In all analyses, treatment exposures were time-dependent covariates. In order to prevent bias from removing observations due to missing data, unanswered covariates of completed questionnaires were replaced by using multiple imputation by chained equations to create imputed datasets for analyses35 (annual income had 4% missing, all other variables had <1% missing). For non-consecutive observations (8%), the last observation was carried forward, and incident DM diagnosis was assigned at the beginning of the first non-missing 6-month period. All p values were two-sided, conducted at a significance level of 0.05. All statistical analyses were performed using Stata V.14.0 (StataCorp, College Station, Texas, USA).
After excluding 1456 (9.6%) prevalent baseline DM cases, our study had 13 669 patients with RA, with a baseline mean age of 58.6±13.4 years and disease duration of 14.4±12.4 years. The baseline characteristics of the patients by future incident DM and DMARD exposure groups are presented in table 1 and online supplementary table S1, respectively. During a median (IQR) follow-up of 4.6 (2.5–8.8) years, 1139 (8.3%) incident DM cases were observed.
The overall incidence rate (95% CI) for DM was 1.59 (1.50 to 1.68) per 100 person-years. The incidence rate of DM in RA found to be increased (age-adjusted and sex-adjusted SIR, 1.37 (1.29 to 1.45)) compared with the incidence rates in US adult population.31 The incidence rates in females and males were 1.57 (1.47 to 1.67) and 1.68 (1.48 to 1.91) corresponding to age-adjusted SIRs of 1.39 (1.29 to 1.48) and 1.30 (1.13 to 1.49), respectively. The incidence rates and SIRs by disease activity and DMARD groups, HCQ, GC and statins are shown in table 2.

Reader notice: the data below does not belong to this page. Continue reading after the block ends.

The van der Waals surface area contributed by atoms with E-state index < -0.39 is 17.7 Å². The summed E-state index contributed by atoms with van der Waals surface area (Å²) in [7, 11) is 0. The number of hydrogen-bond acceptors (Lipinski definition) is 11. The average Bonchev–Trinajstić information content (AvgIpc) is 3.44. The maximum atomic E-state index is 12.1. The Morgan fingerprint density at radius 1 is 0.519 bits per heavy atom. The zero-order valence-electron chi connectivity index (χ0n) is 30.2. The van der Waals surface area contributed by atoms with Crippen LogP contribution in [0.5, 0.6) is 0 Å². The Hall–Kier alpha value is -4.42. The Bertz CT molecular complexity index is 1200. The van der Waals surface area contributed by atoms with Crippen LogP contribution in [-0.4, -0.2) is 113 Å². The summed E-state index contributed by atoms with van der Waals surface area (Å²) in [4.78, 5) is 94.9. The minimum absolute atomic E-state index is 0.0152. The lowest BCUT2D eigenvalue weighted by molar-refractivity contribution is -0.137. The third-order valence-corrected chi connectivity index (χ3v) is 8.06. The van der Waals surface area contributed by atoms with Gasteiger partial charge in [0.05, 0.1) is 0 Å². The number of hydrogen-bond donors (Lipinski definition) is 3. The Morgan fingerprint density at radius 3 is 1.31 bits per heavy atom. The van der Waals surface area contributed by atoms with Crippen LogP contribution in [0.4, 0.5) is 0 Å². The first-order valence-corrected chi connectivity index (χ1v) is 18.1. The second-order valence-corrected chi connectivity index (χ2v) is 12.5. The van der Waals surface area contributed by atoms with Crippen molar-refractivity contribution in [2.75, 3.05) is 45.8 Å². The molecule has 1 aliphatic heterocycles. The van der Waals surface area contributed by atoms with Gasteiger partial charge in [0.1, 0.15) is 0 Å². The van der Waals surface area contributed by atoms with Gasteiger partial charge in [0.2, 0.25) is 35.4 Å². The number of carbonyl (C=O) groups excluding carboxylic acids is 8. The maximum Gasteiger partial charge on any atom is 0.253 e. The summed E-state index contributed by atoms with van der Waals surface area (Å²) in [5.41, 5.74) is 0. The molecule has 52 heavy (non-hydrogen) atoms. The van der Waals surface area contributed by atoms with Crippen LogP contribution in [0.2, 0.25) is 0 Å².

The fully adjusted time-dependent Cox regression models showed a significant DM risk reduction with HCQ (HR 0.67 (0.57 to 0.80)). In comparison with MTX monotherapy, ABA (HR 0.52 (0.31 to 0.89)) was also associated with DM risk reduction in patients with RA (table 3). Alternatively, the risk of incident DM significantly increased with current use of GC (HR 1.31 (1.15 to 1.49)) or statins (HR 1.56 (1.36 to 1.78)). Besides adjustment for differences in statin-exposed and non-exposed patients (see online supplementary table S2), adjusting for other comorbidities separately (thyroid or CVD) did not change the association with statins (data not shown). Other significant factors associated with increased DM risk included lower annual income, non-Caucasian ethnicity, higher BMI and more comorbidity (see online supplementary table S3).